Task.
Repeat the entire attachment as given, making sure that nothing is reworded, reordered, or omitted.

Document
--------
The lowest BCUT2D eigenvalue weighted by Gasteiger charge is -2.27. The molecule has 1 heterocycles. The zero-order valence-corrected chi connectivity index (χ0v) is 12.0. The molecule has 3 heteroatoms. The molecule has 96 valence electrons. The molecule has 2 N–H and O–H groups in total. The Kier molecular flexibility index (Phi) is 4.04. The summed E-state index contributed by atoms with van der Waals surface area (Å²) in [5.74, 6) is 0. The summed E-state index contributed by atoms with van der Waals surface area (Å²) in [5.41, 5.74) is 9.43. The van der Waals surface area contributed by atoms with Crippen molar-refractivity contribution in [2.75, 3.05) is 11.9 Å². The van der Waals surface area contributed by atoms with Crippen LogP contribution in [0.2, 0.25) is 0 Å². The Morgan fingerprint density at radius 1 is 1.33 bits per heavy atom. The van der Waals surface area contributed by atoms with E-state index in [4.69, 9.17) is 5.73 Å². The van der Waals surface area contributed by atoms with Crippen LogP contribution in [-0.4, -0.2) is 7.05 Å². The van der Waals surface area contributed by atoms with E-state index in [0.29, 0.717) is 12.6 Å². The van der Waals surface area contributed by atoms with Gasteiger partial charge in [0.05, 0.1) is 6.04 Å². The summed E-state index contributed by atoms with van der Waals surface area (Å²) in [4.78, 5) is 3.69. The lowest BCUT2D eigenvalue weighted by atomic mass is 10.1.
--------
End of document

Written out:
The lowest BCUT2D eigenvalue weighted by Gasteiger charge is -2.27. The molecule has 1 heterocycles. The zero-order valence-corrected chi connectivity index (χ0v) is 12.0. The molecule has 3 heteroatoms. The molecule has 96 valence electrons. The molecule has 2 N–H and O–H groups in total. The Kier molecular flexibility index (Phi) is 4.04. The summed E-state index contributed by atoms with van der Waals surface area (Å²) in [5.74, 6) is 0. The summed E-state index contributed by atoms with van der Waals surface area (Å²) in [5.41, 5.74) is 9.43. The van der Waals surface area contributed by atoms with Crippen molar-refractivity contribution in [2.75, 3.05) is 11.9 Å². The van der Waals surface area contributed by atoms with Crippen LogP contribution in [0.2, 0.25) is 0 Å². The Morgan fingerprint density at radius 1 is 1.33 bits per heavy atom. The van der Waals surface area contributed by atoms with E-state index in [4.69, 9.17) is 5.73 Å². The van der Waals surface area contributed by atoms with Crippen LogP contribution in [-0.4, -0.2) is 7.05 Å². The van der Waals surface area contributed by atoms with E-state index in [0.29, 0.717) is 12.6 Å². The van der Waals surface area contributed by atoms with Gasteiger partial charge in [0.05, 0.1) is 6.04 Å². The summed E-state index contributed by atoms with van der Waals surface area (Å²) in [4.78, 5) is 3.69. The lowest BCUT2D eigenvalue weighted by atomic mass is 10.1.